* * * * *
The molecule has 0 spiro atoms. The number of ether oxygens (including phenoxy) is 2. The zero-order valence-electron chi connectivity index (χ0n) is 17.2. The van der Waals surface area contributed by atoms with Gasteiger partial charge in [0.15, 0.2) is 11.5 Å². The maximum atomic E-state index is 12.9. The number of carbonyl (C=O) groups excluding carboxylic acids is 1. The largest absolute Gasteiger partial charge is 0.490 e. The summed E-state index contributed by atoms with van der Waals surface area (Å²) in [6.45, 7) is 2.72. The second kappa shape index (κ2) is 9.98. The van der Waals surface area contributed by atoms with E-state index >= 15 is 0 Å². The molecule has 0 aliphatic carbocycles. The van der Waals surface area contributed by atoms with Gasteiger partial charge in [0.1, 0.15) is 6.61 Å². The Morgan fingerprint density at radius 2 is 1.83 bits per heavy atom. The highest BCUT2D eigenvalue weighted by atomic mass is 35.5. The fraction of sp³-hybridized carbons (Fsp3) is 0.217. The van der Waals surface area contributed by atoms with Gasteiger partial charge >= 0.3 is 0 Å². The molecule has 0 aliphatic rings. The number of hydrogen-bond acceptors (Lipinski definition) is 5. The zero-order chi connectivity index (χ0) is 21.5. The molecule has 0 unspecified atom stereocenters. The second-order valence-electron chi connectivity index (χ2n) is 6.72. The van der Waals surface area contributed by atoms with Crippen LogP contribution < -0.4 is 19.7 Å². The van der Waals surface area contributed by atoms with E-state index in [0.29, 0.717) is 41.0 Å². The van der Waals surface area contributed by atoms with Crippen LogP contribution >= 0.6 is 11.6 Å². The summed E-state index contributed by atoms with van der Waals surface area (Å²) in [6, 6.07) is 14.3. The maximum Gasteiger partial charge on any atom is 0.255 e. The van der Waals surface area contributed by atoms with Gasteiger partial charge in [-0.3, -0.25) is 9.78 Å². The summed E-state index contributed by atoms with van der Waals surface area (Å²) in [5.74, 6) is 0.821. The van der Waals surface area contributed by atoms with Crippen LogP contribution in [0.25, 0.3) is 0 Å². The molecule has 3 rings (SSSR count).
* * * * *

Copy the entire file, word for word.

The molecule has 0 spiro atoms. The number of ether oxygens (including phenoxy) is 2. The zero-order valence-electron chi connectivity index (χ0n) is 17.2. The van der Waals surface area contributed by atoms with Gasteiger partial charge in [0.15, 0.2) is 11.5 Å². The maximum atomic E-state index is 12.9. The number of carbonyl (C=O) groups excluding carboxylic acids is 1. The largest absolute Gasteiger partial charge is 0.490 e. The summed E-state index contributed by atoms with van der Waals surface area (Å²) in [6.45, 7) is 2.72. The second kappa shape index (κ2) is 9.98. The van der Waals surface area contributed by atoms with E-state index >= 15 is 0 Å². The molecule has 0 aliphatic carbocycles. The van der Waals surface area contributed by atoms with Gasteiger partial charge in [0.1, 0.15) is 6.61 Å². The Morgan fingerprint density at radius 2 is 1.83 bits per heavy atom. The highest BCUT2D eigenvalue weighted by atomic mass is 35.5. The fraction of sp³-hybridized carbons (Fsp3) is 0.217. The van der Waals surface area contributed by atoms with Gasteiger partial charge >= 0.3 is 0 Å². The molecule has 0 aliphatic rings. The number of hydrogen-bond acceptors (Lipinski definition) is 5. The zero-order chi connectivity index (χ0) is 21.5. The molecule has 0 unspecified atom stereocenters. The second-order valence-electron chi connectivity index (χ2n) is 6.72. The van der Waals surface area contributed by atoms with Crippen LogP contribution < -0.4 is 19.7 Å². The van der Waals surface area contributed by atoms with E-state index in [0.29, 0.717) is 41.0 Å². The van der Waals surface area contributed by atoms with Crippen LogP contribution >= 0.6 is 11.6 Å². The summed E-state index contributed by atoms with van der Waals surface area (Å²) in [6, 6.07) is 14.3. The maximum Gasteiger partial charge on any atom is 0.255 e. The van der Waals surface area contributed by atoms with Gasteiger partial charge in [-0.3, -0.25) is 9.78 Å². The summed E-state index contributed by atoms with van der Waals surface area (Å²) in [5.74, 6) is 0.821. The van der Waals surface area contributed by atoms with Crippen LogP contribution in [0.25, 0.3) is 0 Å². The molecule has 3 rings (SSSR count).